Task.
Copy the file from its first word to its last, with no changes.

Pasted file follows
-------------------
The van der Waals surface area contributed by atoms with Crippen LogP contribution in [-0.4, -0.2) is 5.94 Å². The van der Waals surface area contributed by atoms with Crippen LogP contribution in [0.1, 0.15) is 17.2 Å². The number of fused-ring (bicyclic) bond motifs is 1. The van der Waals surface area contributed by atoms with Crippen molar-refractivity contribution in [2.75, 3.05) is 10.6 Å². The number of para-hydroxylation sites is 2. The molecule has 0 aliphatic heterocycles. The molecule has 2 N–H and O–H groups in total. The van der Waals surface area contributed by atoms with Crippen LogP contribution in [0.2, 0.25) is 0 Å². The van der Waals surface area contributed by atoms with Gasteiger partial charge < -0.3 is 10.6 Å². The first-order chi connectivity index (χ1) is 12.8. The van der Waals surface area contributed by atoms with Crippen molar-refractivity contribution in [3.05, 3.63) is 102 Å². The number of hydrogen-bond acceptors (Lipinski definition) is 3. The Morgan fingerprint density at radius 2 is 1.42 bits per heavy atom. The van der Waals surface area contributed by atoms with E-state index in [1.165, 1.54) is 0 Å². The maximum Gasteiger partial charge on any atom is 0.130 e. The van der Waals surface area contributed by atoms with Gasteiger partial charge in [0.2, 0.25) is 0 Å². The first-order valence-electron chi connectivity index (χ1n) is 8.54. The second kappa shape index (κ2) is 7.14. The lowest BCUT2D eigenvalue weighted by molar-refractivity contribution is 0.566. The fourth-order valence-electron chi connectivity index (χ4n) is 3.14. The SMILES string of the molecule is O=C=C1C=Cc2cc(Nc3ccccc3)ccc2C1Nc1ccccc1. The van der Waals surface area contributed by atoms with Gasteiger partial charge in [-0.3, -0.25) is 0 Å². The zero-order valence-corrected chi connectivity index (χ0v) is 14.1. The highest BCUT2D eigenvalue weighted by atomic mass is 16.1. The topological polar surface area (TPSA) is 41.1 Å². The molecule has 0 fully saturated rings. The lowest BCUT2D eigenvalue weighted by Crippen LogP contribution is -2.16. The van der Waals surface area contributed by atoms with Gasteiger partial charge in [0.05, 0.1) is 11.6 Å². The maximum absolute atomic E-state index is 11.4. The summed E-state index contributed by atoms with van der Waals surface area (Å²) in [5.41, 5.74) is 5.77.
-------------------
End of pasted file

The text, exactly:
The van der Waals surface area contributed by atoms with Crippen LogP contribution in [-0.4, -0.2) is 5.94 Å². The van der Waals surface area contributed by atoms with Crippen LogP contribution in [0.1, 0.15) is 17.2 Å². The number of fused-ring (bicyclic) bond motifs is 1. The van der Waals surface area contributed by atoms with Crippen molar-refractivity contribution in [2.75, 3.05) is 10.6 Å². The number of para-hydroxylation sites is 2. The molecule has 0 aliphatic heterocycles. The molecule has 2 N–H and O–H groups in total. The van der Waals surface area contributed by atoms with Crippen LogP contribution in [0.2, 0.25) is 0 Å². The van der Waals surface area contributed by atoms with Gasteiger partial charge < -0.3 is 10.6 Å². The first-order chi connectivity index (χ1) is 12.8. The van der Waals surface area contributed by atoms with Crippen molar-refractivity contribution in [3.05, 3.63) is 102 Å². The number of hydrogen-bond acceptors (Lipinski definition) is 3. The Morgan fingerprint density at radius 2 is 1.42 bits per heavy atom. The van der Waals surface area contributed by atoms with E-state index in [1.165, 1.54) is 0 Å². The maximum Gasteiger partial charge on any atom is 0.130 e. The van der Waals surface area contributed by atoms with Gasteiger partial charge in [0.2, 0.25) is 0 Å². The first-order valence-electron chi connectivity index (χ1n) is 8.54. The second kappa shape index (κ2) is 7.14. The lowest BCUT2D eigenvalue weighted by molar-refractivity contribution is 0.566. The fourth-order valence-electron chi connectivity index (χ4n) is 3.14. The SMILES string of the molecule is O=C=C1C=Cc2cc(Nc3ccccc3)ccc2C1Nc1ccccc1. The van der Waals surface area contributed by atoms with Gasteiger partial charge in [-0.3, -0.25) is 0 Å². The zero-order valence-corrected chi connectivity index (χ0v) is 14.1. The highest BCUT2D eigenvalue weighted by atomic mass is 16.1. The topological polar surface area (TPSA) is 41.1 Å². The molecule has 0 fully saturated rings. The lowest BCUT2D eigenvalue weighted by Crippen LogP contribution is -2.16. The van der Waals surface area contributed by atoms with Gasteiger partial charge in [0.05, 0.1) is 11.6 Å². The maximum absolute atomic E-state index is 11.4. The summed E-state index contributed by atoms with van der Waals surface area (Å²) in [5.41, 5.74) is 5.77.